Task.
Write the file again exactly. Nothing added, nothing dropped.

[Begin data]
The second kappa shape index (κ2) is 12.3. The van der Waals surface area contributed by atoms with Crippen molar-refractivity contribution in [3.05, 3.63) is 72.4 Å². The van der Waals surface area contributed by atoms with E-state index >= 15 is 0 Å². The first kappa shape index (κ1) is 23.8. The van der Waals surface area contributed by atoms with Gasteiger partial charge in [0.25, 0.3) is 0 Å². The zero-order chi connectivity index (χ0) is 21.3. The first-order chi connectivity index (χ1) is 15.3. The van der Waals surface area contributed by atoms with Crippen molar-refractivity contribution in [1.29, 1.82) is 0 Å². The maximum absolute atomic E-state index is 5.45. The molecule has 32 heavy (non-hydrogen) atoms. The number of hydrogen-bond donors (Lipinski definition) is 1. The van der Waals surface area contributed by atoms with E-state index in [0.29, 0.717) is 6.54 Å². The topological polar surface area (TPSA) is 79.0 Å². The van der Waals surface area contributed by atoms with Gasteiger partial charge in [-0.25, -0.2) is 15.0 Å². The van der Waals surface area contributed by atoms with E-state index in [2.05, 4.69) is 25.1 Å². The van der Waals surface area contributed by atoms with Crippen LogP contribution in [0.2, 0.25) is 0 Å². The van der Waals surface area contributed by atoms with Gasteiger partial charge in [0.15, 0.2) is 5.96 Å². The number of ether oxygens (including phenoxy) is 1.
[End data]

The second kappa shape index (κ2) is 12.3. The van der Waals surface area contributed by atoms with Crippen molar-refractivity contribution in [3.05, 3.63) is 72.4 Å². The van der Waals surface area contributed by atoms with E-state index >= 15 is 0 Å². The first kappa shape index (κ1) is 23.8. The van der Waals surface area contributed by atoms with Gasteiger partial charge in [0.25, 0.3) is 0 Å². The zero-order chi connectivity index (χ0) is 21.3. The first-order chi connectivity index (χ1) is 15.3. The van der Waals surface area contributed by atoms with Crippen molar-refractivity contribution in [1.29, 1.82) is 0 Å². The maximum absolute atomic E-state index is 5.45. The molecule has 32 heavy (non-hydrogen) atoms. The number of hydrogen-bond donors (Lipinski definition) is 1. The van der Waals surface area contributed by atoms with E-state index in [0.29, 0.717) is 6.54 Å². The topological polar surface area (TPSA) is 79.0 Å². The van der Waals surface area contributed by atoms with Gasteiger partial charge in [-0.25, -0.2) is 15.0 Å². The van der Waals surface area contributed by atoms with E-state index in [2.05, 4.69) is 25.1 Å². The van der Waals surface area contributed by atoms with Crippen LogP contribution in [0.2, 0.25) is 0 Å². The van der Waals surface area contributed by atoms with Gasteiger partial charge in [0.15, 0.2) is 5.96 Å². The number of ether oxygens (including phenoxy) is 1.